- Severance Agreement
An agreement between an employee and employer that describes the terms of a termination of employment, including the amount of severance pay the employee will receive. May also be referred to as a “separation agreement.”
- Sex Discrimination
Treating an employee or applicant unfavorably because of that person’s sex, or because of the person’s connection with an organization or group that is generally associated with people of a certain sex.
- Sexual Orientation Discrimination
Treating an employee or applicant unfavorably based on that person’s real or perceived sexual orientation, including gay, lesbian, bisexual, or heterosexual.
A defamation that is orally published, such as in a speech, over the airwaves, or in casual conversation.
- Slip/Trip and Fall
When a person is injured because a walking surface (interior floor or outside surface) contains a dangerous condition (water, ice, oil, soap, holes, cracks, other defects) that causes a person to slip or trip and then fall or get knocked off balance.
- Sole Proprietorship
A business ownership structure where one person runs the business and is personally liable for the debts and obligations of the business.
- Sovereign Immunity
A legal concept that says governmental bodies and employees are immune from being sued in their own courts without governmental consent.
- Special Needs Trust
An express trust that establishes a fund for the benefit of a person suffering from a severe and chronic or persistent disability. Also called a “supplemental needs trust.”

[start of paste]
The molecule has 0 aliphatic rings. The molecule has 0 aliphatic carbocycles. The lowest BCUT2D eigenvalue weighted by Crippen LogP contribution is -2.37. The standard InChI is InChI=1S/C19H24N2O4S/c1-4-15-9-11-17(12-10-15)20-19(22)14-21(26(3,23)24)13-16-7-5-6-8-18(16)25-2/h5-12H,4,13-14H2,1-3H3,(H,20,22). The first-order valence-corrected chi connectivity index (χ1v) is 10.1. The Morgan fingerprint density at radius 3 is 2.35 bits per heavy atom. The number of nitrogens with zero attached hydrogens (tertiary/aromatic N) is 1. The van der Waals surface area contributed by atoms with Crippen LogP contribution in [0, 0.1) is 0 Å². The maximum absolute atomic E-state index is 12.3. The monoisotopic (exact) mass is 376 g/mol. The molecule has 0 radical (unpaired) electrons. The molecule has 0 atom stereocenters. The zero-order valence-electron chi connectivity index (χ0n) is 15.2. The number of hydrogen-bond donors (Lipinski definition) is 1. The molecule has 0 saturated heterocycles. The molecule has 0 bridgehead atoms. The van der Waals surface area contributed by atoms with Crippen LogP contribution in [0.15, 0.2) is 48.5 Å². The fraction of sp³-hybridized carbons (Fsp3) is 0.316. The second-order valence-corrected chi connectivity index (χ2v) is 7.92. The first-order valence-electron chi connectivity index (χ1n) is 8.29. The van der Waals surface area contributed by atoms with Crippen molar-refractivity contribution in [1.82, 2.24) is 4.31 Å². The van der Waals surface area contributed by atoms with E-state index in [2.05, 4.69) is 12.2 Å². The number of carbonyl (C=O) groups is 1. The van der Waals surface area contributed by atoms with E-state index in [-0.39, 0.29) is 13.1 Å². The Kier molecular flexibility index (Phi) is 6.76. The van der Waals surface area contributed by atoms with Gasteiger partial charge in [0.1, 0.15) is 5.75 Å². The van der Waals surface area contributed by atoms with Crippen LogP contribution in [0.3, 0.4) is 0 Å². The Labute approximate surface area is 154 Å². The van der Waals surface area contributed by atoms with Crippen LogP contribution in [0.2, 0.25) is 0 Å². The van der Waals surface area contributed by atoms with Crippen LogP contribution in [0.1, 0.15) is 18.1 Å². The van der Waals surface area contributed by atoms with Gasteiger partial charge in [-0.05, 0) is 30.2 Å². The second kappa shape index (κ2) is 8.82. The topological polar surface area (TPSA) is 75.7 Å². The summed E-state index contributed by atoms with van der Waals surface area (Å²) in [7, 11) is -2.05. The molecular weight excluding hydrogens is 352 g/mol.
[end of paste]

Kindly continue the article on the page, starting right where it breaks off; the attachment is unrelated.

- Special Partnership
A business ownership structure, also called a “limited partnership,” where one or more partners have limited personal liability for business debts and obligations, like shareholders in a corporation, while other partners have unlimited personal liability. The limited partners generally are investors who do not make the day-to-day business decisions.
- Spendthrift Trust
An express trust that it prohibits the beneficiary from assigning present or future income from the trust, or from selling his or her rights to the principal to creditors.
- Spousal Support
Temporary or permanent payment, also called “alimony” and “maintenance,” that a judge orders one spouse to pay to the other during a divorce proceeding and/or after a divorce is final. The payment enables the receiving spouse to maintain a standard of living; develop skills for self-sufficiency; and/or repay one spouse for the support given to the other spouse, while the latter pursues education or other career enhancing skills.